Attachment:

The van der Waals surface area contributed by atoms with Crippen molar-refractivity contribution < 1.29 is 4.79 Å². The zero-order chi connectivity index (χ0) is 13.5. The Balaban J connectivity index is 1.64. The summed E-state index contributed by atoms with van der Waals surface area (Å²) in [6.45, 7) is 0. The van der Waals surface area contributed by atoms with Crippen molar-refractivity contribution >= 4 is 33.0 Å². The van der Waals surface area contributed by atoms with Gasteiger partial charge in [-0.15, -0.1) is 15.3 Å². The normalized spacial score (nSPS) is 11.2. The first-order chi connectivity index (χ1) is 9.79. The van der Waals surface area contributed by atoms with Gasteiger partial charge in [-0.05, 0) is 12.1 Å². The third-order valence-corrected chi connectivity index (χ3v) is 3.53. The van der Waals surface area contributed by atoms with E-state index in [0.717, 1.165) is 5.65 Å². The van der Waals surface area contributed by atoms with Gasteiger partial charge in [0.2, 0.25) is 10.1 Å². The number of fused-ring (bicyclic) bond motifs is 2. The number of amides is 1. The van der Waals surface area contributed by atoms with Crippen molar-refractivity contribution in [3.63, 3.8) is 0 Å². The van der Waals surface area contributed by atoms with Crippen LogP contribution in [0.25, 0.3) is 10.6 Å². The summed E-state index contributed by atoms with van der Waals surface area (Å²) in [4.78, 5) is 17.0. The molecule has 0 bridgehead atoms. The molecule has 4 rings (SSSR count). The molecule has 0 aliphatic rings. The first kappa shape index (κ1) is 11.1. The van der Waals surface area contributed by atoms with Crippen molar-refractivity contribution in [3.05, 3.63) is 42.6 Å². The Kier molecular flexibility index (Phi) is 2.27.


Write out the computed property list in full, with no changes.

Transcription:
The van der Waals surface area contributed by atoms with Crippen molar-refractivity contribution < 1.29 is 4.79 Å². The zero-order chi connectivity index (χ0) is 13.5. The Balaban J connectivity index is 1.64. The summed E-state index contributed by atoms with van der Waals surface area (Å²) in [6.45, 7) is 0. The van der Waals surface area contributed by atoms with Crippen molar-refractivity contribution >= 4 is 33.0 Å². The van der Waals surface area contributed by atoms with Gasteiger partial charge in [-0.15, -0.1) is 15.3 Å². The normalized spacial score (nSPS) is 11.2. The first-order chi connectivity index (χ1) is 9.79. The van der Waals surface area contributed by atoms with Gasteiger partial charge in [-0.05, 0) is 12.1 Å². The third-order valence-corrected chi connectivity index (χ3v) is 3.53. The van der Waals surface area contributed by atoms with E-state index in [0.717, 1.165) is 5.65 Å². The van der Waals surface area contributed by atoms with Gasteiger partial charge in [0.2, 0.25) is 10.1 Å². The number of fused-ring (bicyclic) bond motifs is 2. The number of amides is 1. The van der Waals surface area contributed by atoms with Crippen molar-refractivity contribution in [3.63, 3.8) is 0 Å². The van der Waals surface area contributed by atoms with Crippen LogP contribution in [0.25, 0.3) is 10.6 Å². The summed E-state index contributed by atoms with van der Waals surface area (Å²) in [4.78, 5) is 17.0. The molecule has 0 bridgehead atoms. The molecule has 4 rings (SSSR count). The molecule has 0 aliphatic rings. The first kappa shape index (κ1) is 11.1. The van der Waals surface area contributed by atoms with Crippen molar-refractivity contribution in [3.05, 3.63) is 42.6 Å². The Kier molecular flexibility index (Phi) is 2.27.